Freund+and+Ritter+2009 - Behavioural Science Section...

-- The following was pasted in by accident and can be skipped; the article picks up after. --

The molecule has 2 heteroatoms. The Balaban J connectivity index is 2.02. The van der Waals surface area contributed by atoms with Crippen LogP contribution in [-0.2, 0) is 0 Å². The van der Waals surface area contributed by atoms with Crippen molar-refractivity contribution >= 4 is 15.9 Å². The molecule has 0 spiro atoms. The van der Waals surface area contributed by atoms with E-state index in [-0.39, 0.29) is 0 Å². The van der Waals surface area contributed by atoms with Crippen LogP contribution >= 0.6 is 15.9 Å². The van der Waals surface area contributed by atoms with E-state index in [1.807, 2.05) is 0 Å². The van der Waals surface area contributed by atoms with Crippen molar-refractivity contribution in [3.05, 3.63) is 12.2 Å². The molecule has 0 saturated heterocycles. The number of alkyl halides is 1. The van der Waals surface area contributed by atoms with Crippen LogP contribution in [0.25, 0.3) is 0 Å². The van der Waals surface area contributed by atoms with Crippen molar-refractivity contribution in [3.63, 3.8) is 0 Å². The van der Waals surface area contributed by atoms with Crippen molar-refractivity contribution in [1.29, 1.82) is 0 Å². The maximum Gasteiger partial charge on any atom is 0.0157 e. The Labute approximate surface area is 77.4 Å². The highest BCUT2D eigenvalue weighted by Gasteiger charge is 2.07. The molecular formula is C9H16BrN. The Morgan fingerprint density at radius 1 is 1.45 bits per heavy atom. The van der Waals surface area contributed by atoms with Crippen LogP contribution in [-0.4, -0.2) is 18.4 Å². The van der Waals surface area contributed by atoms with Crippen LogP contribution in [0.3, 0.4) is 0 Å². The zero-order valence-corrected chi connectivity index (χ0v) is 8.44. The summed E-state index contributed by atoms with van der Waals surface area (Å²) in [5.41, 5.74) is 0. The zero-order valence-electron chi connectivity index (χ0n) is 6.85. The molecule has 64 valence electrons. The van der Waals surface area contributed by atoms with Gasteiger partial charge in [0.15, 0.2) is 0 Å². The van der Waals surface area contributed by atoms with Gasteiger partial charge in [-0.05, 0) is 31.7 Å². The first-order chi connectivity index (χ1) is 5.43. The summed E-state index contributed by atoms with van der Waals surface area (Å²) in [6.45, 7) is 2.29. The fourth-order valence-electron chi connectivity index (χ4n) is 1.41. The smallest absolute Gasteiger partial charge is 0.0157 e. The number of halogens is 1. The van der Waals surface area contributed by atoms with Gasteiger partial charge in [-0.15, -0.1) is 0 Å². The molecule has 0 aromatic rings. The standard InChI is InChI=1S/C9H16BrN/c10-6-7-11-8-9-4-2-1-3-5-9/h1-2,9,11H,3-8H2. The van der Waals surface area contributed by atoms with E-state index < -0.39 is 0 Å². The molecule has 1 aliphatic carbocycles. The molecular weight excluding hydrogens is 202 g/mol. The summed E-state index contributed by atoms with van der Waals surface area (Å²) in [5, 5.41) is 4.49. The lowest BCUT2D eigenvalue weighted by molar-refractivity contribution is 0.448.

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Fax +41 61 306 12 34 E-Mail [email protected] www.karger.com Behavioural Science Section Gerontology 2009;55:582–591 DOI: 10.1159/000227322 Midlife Crisis: A Debate Alexandra M. Freund Johannes O. Ritter University of Zurich, Department of Psychology, Zurich, Switzerland coworker who is 24 years his junior for quite a while and they have been having a passionate affair for a few weeks. Tom has had a fairly successful career as a loan officer in a bank, but is thinking about making a career change as he feels he has got as far as he can in this line of work and finds the thought of spending the rest of his working life as a loan officer unsettling. He is also currently thinking about buying a sports car – a red convertible… Most people would say that Tom seems to be going through a midlife crisis. All of the ‘symptoms’ appear to fit perfectly. But consider Tom’s story again and imagine he were 29 instead of 49 years of age. Would the ‘symp- toms’ of starting an affair with a 25-year-old woman, thinking about making a career change and about buying a fancy red convertible sports car seem odd? Maybe men of all ages are susceptible to the attractiveness of 25-year- old women, the possibilities of other jobs, and the lure of fast cars? On what basis, then, do people neglect the base rate of these wishes and behaviors at any point across adulthood and view them as symptoms of a crisis when they occur in midlife? One might argue that the same be- havior takes on a different meaning when displayed un- der different circumstances and that the behavior of the 29-year-old Tom is perfectly in line with social expecta- tions for young adulthood, whereas the behavior of 49- year-old Tom does not conform with age-related expecta- tions for middle adulthood. In fact, one might believe that these behaviors are indicative of an underlying fear of aging. In this article, we will discuss the pros and cons of the concept of the midlife crisis. In this discussion, we will Key Words Midlife crisis Time perspective Social expectations Life review Abstract Without doubt, the midlife crisis is the most popular concept describing middle adulthood. Facing the limitation of the time until death, men in particular are believed to pause from actively pursuing their goals and review their achieve- ments, take stock of what they have and have not yet ac- complished, at times taking drastic measures to fulfill their dreams. This paper critically discusses the concept of a midlife crisis and the relevant empirical evidence, present- ing arguments for and against a strict, a moderate, and a le- nient conceptualization of the midlife crisis. Although a strict and even moderate definition of the midlife crisis does not seem tenable on empirical and theoretical grounds, a le- nient conceptualization has the potential to stimulate new research directions exemplifying processes of the interac- tion of social expectations on the one hand and personal goals on the other, and their importance for developmental regulation.
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